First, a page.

Behind the Bookcase is really a description of this journey. And over the following weeks, I’ll look at each particular category and tease out how one book represented the literary curriculum in that area. But for now I’ll just say that against the scientist who worships the laws of nature, against the religious hypocrite who thinks he has kept the moral law from his youth, I was taught to dissect the rules of life—particularly the “construction” of our Western worldview—and trace a singular thread: compassion through creativity as the prime virtue. (Just as an aside, it was this belief that allowed me to live a life of hedonism in college. In doing so, I hadn’t just tossed out my love of virtue. Rather, I believed that I was living out the virtuous—i.e. compassionate and creative—life.)
What then was I hiding from? I think the answer is pretty simple: the perversity of who people really are and the myriad ways we don’t measure up.
As a Christian today, I don’t believe literature offers an adequate hiding place. Only in Christ do I believe it is possible to forgive a sinner without destroying the law, and with it, the possibility of compassion or any meaning at all.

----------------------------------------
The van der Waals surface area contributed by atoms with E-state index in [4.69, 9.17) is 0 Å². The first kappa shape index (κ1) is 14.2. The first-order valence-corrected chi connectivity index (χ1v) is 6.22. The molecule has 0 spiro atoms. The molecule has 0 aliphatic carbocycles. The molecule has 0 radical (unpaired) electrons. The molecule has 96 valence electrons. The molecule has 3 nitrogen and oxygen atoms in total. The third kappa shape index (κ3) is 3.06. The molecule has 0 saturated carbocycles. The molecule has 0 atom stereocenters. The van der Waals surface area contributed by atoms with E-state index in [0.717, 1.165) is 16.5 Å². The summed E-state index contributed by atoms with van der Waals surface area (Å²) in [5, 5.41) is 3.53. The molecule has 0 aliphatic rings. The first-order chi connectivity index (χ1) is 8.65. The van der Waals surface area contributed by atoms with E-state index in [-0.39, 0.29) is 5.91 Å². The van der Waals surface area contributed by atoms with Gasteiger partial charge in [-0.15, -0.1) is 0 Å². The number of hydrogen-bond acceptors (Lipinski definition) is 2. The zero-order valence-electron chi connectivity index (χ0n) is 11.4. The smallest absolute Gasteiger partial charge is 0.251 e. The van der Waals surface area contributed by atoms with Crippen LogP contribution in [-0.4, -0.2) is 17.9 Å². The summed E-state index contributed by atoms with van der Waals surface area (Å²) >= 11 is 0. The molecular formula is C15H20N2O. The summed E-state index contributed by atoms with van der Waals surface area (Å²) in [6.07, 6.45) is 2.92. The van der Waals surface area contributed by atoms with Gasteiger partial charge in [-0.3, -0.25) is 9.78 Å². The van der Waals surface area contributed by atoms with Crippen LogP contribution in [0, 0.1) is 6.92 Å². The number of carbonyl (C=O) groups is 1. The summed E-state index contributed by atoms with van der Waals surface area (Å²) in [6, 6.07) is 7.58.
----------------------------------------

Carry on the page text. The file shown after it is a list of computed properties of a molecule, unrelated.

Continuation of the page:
But if the literature of my youth gave me one gift, it was a hunger for more than man’s idea of justice and self-worth. As Ghandi put it, “an eye for an eye leaves the whole world blind.” I never gave up on my questions about philosophy, Truth, and what a just society would look like. But they were secondary issues.
What I wanted most, not just for myself, but for my dying and dead grandfather, for the uncool kids who were pushed around at my school, for the cool kids who couldn’t see their own pride, for the scientists and the atheists and rock musicians doing drugs, for the Christians and TV evangelists, for the starving masses in Africa and Asia, for Anne Frank and even her Nazi murderers, was a hiding place. And I turned to stories—Biblical and otherwise—to find it.
We each bring our own sensibilities to fiction, and perhaps literature had a different effect on you as a child. Maybe even the opposite one. I would be very interested to know if anyone else felt that literature hit them with this sort of message, or if some other insight stands out. What were some of the main ideas you took away from the books you read as an adolescent?
Further Redeemed Reading: Behind the Bookcase: In Search of a Hiding Place (pt. 1), At Home with Anne of Green Gables (pt. 2), Anne Frank and I, Behind the Bookcase (pt. 3). You can find other series on the site at Dear Reader…